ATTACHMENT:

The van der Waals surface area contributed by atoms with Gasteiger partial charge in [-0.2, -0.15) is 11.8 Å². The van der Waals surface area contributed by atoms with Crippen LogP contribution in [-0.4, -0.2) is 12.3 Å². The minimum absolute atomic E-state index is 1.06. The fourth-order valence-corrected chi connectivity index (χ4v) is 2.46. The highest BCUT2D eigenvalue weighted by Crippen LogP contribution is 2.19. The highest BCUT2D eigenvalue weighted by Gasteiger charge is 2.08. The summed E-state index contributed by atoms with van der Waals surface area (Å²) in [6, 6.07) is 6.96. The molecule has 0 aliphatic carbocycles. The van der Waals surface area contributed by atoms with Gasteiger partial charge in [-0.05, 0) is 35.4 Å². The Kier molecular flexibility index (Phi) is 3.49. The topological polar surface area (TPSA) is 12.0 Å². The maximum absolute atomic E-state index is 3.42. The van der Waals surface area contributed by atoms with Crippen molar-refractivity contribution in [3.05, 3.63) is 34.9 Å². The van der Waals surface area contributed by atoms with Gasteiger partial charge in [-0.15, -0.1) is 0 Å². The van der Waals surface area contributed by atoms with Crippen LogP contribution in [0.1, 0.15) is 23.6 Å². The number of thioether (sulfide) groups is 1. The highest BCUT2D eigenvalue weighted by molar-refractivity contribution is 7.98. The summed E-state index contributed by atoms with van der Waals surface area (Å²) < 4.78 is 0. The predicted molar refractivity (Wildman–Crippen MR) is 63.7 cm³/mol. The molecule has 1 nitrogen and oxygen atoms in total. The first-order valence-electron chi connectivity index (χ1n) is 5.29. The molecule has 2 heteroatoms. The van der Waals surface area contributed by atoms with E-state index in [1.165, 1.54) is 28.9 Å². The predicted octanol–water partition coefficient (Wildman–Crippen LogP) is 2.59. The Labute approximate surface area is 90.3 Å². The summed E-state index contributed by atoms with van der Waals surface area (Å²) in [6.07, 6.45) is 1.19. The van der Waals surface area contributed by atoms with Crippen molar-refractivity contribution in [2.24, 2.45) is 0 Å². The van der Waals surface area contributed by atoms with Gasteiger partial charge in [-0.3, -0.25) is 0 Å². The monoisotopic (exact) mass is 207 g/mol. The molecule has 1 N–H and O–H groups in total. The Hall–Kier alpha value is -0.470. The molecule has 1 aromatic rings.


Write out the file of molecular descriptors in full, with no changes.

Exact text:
The van der Waals surface area contributed by atoms with Gasteiger partial charge in [-0.2, -0.15) is 11.8 Å². The van der Waals surface area contributed by atoms with Crippen LogP contribution in [-0.4, -0.2) is 12.3 Å². The minimum absolute atomic E-state index is 1.06. The fourth-order valence-corrected chi connectivity index (χ4v) is 2.46. The highest BCUT2D eigenvalue weighted by Crippen LogP contribution is 2.19. The highest BCUT2D eigenvalue weighted by Gasteiger charge is 2.08. The summed E-state index contributed by atoms with van der Waals surface area (Å²) in [6, 6.07) is 6.96. The molecule has 0 aliphatic carbocycles. The van der Waals surface area contributed by atoms with Gasteiger partial charge in [-0.05, 0) is 35.4 Å². The Kier molecular flexibility index (Phi) is 3.49. The topological polar surface area (TPSA) is 12.0 Å². The maximum absolute atomic E-state index is 3.42. The van der Waals surface area contributed by atoms with Crippen molar-refractivity contribution in [3.05, 3.63) is 34.9 Å². The van der Waals surface area contributed by atoms with Gasteiger partial charge in [-0.15, -0.1) is 0 Å². The van der Waals surface area contributed by atoms with Crippen LogP contribution in [0.1, 0.15) is 23.6 Å². The number of thioether (sulfide) groups is 1. The highest BCUT2D eigenvalue weighted by molar-refractivity contribution is 7.98. The summed E-state index contributed by atoms with van der Waals surface area (Å²) < 4.78 is 0. The predicted molar refractivity (Wildman–Crippen MR) is 63.7 cm³/mol. The molecule has 1 nitrogen and oxygen atoms in total. The first-order valence-electron chi connectivity index (χ1n) is 5.29. The molecule has 2 heteroatoms. The van der Waals surface area contributed by atoms with E-state index in [1.165, 1.54) is 28.9 Å². The predicted octanol–water partition coefficient (Wildman–Crippen LogP) is 2.59. The Labute approximate surface area is 90.3 Å². The summed E-state index contributed by atoms with van der Waals surface area (Å²) in [6.07, 6.45) is 1.19. The van der Waals surface area contributed by atoms with Crippen molar-refractivity contribution in [2.24, 2.45) is 0 Å². The van der Waals surface area contributed by atoms with Gasteiger partial charge in [-0.3, -0.25) is 0 Å². The monoisotopic (exact) mass is 207 g/mol. The molecule has 1 N–H and O–H groups in total. The Hall–Kier alpha value is -0.470. The molecule has 1 aromatic rings.